At four weeks, 22 percent of those who received counseling and nicotine replacement therapy had tried to stop smoking for a day, as did 13 percent of those who received counseling alone. At final follow-up after treatment was stopped, 49 percent of those who received nicotine replacement therapy had made an attempt to quit versus 40 percent of those given counseling alone, the researchers found.
"Compared to those who did not receive nicotine replacement therapy samples, those who did showed stronger motivation, higher confidence and more favorable attitudes towards nicotine replacement therapy," Carpenter said.
The study suggests nicotine replacement therapy could be marketed for trial use, which might be attractive to a greater number of smokers, he noted.
However, Edelman doesn't think this study went on long enough to draw any definitive conclusions. "The study had no long-term follow-up, thus lacking what I consider to be the gold standard of smoking-cessation experimentation," he said.
Two research letters published in the same journal issue drove home that point. In the first, G. David Batty, of University College London, England and colleagues followed up people who took part in the Whitehall Smoking Cessation Survey three decades ago.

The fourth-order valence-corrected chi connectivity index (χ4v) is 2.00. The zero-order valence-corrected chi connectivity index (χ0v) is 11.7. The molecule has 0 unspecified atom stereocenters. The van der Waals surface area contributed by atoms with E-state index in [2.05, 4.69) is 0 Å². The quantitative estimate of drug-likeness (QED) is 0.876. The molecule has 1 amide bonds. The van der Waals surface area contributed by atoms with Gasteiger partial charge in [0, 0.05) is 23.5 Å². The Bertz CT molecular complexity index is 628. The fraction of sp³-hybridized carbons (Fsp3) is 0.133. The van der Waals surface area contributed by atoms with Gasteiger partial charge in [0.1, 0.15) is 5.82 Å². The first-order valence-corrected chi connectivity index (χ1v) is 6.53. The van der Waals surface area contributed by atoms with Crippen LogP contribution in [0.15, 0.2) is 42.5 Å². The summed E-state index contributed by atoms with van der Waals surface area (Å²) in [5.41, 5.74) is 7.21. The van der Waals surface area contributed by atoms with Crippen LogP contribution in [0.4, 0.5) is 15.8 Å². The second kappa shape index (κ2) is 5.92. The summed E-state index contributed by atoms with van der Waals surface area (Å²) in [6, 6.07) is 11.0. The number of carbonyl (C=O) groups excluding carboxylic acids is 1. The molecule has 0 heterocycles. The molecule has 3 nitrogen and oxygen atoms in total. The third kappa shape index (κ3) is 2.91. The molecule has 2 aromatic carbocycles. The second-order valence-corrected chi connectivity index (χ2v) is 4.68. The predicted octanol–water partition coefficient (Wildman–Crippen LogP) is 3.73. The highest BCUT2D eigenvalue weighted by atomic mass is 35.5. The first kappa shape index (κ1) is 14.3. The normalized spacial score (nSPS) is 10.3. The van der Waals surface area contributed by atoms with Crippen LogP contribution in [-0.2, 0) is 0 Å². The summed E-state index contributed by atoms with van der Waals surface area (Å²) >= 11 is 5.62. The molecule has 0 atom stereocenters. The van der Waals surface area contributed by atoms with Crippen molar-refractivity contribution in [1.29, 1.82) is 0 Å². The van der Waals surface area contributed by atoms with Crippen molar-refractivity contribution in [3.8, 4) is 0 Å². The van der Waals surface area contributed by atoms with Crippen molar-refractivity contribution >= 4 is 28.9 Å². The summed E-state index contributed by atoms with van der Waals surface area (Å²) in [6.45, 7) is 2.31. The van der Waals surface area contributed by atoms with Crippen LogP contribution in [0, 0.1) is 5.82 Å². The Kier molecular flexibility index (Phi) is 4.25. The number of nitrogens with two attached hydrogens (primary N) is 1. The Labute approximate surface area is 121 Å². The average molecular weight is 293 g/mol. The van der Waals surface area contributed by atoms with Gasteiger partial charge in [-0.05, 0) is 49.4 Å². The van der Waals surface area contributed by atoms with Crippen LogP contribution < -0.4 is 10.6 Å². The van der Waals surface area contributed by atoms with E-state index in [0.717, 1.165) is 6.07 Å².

In that study, about 1,450 men either received information on the dangers of smoking or no information. After 30 years, most of those still living had quit smoking -- 81 percent in the group that got counseling and 79 percent in the group that didn't, the investigators found.
In addition, the overall risk of death was slightly lower for people who received counseling; and while the difference was not statistically significant, it was about 0.4 life-years gained, the researchers said.
In the other letter, researchers looked at the benefit of not smoking in cutting the odds of dying young. The team led by Yin Cao, from the Harvard School of Public Health,
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